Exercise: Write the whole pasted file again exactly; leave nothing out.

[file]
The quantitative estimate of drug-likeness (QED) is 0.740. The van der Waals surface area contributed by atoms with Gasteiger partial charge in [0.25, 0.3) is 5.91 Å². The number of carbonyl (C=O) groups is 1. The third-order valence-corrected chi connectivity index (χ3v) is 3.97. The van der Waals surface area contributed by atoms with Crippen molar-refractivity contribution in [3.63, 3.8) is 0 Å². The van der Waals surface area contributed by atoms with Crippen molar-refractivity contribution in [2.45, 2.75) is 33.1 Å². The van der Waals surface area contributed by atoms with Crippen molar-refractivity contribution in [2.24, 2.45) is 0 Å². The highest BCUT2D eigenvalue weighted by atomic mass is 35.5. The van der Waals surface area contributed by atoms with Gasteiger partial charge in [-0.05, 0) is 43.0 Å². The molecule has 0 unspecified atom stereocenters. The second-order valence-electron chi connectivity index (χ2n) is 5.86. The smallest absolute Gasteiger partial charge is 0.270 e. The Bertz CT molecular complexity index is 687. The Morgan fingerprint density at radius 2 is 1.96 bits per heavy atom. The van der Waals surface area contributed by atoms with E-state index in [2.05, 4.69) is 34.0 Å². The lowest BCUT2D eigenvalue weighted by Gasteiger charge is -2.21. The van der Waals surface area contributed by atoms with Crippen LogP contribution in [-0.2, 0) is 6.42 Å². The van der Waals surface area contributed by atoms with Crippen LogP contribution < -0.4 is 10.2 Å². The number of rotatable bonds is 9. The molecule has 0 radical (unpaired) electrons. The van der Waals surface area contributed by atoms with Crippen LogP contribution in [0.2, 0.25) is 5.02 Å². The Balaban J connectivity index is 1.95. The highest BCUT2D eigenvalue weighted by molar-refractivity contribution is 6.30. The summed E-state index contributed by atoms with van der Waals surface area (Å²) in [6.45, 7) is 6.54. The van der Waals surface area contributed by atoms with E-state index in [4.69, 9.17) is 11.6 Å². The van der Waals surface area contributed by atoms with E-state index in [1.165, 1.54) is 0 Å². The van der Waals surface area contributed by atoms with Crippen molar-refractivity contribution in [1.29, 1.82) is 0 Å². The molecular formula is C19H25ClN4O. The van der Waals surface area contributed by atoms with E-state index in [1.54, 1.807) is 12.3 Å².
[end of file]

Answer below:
The quantitative estimate of drug-likeness (QED) is 0.740. The van der Waals surface area contributed by atoms with Gasteiger partial charge in [0.25, 0.3) is 5.91 Å². The number of carbonyl (C=O) groups is 1. The third-order valence-corrected chi connectivity index (χ3v) is 3.97. The van der Waals surface area contributed by atoms with Crippen molar-refractivity contribution in [3.63, 3.8) is 0 Å². The van der Waals surface area contributed by atoms with Crippen molar-refractivity contribution in [2.45, 2.75) is 33.1 Å². The van der Waals surface area contributed by atoms with Crippen molar-refractivity contribution in [2.24, 2.45) is 0 Å². The highest BCUT2D eigenvalue weighted by atomic mass is 35.5. The van der Waals surface area contributed by atoms with Gasteiger partial charge in [-0.05, 0) is 43.0 Å². The molecule has 0 unspecified atom stereocenters. The second-order valence-electron chi connectivity index (χ2n) is 5.86. The smallest absolute Gasteiger partial charge is 0.270 e. The Bertz CT molecular complexity index is 687. The Morgan fingerprint density at radius 2 is 1.96 bits per heavy atom. The van der Waals surface area contributed by atoms with E-state index in [2.05, 4.69) is 34.0 Å². The lowest BCUT2D eigenvalue weighted by Gasteiger charge is -2.21. The van der Waals surface area contributed by atoms with Crippen LogP contribution in [-0.2, 0) is 6.42 Å². The van der Waals surface area contributed by atoms with Crippen LogP contribution < -0.4 is 10.2 Å². The number of rotatable bonds is 9. The molecule has 0 radical (unpaired) electrons. The van der Waals surface area contributed by atoms with Crippen LogP contribution in [0.2, 0.25) is 5.02 Å². The Balaban J connectivity index is 1.95. The highest BCUT2D eigenvalue weighted by molar-refractivity contribution is 6.30. The summed E-state index contributed by atoms with van der Waals surface area (Å²) in [6.45, 7) is 6.54. The van der Waals surface area contributed by atoms with E-state index in [4.69, 9.17) is 11.6 Å². The van der Waals surface area contributed by atoms with E-state index in [1.165, 1.54) is 0 Å². The van der Waals surface area contributed by atoms with Crippen molar-refractivity contribution in [1.29, 1.82) is 0 Å². The molecular formula is C19H25ClN4O. The van der Waals surface area contributed by atoms with E-state index in [1.54, 1.807) is 12.3 Å².